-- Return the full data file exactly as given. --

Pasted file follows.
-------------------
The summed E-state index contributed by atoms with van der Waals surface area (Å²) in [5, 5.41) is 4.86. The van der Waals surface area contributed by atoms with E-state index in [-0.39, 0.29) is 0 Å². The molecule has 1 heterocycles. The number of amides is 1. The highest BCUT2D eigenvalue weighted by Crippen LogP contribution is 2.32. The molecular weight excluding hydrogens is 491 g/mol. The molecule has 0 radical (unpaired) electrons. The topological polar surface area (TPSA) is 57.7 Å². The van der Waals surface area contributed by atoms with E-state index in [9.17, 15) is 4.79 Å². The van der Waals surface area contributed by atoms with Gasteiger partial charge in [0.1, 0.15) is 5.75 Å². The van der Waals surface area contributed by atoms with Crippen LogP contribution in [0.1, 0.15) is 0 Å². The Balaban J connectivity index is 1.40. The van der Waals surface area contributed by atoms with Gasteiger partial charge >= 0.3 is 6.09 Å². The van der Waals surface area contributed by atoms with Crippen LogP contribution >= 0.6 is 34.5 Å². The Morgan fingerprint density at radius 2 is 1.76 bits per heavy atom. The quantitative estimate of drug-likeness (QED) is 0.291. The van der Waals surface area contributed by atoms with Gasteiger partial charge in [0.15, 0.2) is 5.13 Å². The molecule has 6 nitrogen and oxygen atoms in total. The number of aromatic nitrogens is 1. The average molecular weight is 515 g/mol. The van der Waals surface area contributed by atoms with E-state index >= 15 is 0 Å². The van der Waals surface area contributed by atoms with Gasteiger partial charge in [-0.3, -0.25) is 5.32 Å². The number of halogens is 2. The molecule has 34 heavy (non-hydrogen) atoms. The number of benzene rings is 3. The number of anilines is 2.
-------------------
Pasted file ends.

The summed E-state index contributed by atoms with van der Waals surface area (Å²) in [5, 5.41) is 4.86. The van der Waals surface area contributed by atoms with E-state index in [-0.39, 0.29) is 0 Å². The molecule has 1 heterocycles. The number of amides is 1. The highest BCUT2D eigenvalue weighted by Crippen LogP contribution is 2.32. The molecular weight excluding hydrogens is 491 g/mol. The molecule has 0 radical (unpaired) electrons. The topological polar surface area (TPSA) is 57.7 Å². The van der Waals surface area contributed by atoms with E-state index in [9.17, 15) is 4.79 Å². The van der Waals surface area contributed by atoms with Gasteiger partial charge in [0.1, 0.15) is 5.75 Å². The van der Waals surface area contributed by atoms with Crippen LogP contribution in [0.1, 0.15) is 0 Å². The Balaban J connectivity index is 1.40. The van der Waals surface area contributed by atoms with Gasteiger partial charge >= 0.3 is 6.09 Å². The van der Waals surface area contributed by atoms with Crippen LogP contribution >= 0.6 is 34.5 Å². The Morgan fingerprint density at radius 2 is 1.76 bits per heavy atom. The quantitative estimate of drug-likeness (QED) is 0.291. The van der Waals surface area contributed by atoms with Gasteiger partial charge in [0.15, 0.2) is 5.13 Å². The molecule has 6 nitrogen and oxygen atoms in total. The number of aromatic nitrogens is 1. The average molecular weight is 515 g/mol. The van der Waals surface area contributed by atoms with E-state index >= 15 is 0 Å². The van der Waals surface area contributed by atoms with Gasteiger partial charge in [-0.3, -0.25) is 5.32 Å². The number of halogens is 2. The molecule has 34 heavy (non-hydrogen) atoms. The number of benzene rings is 3. The number of anilines is 2.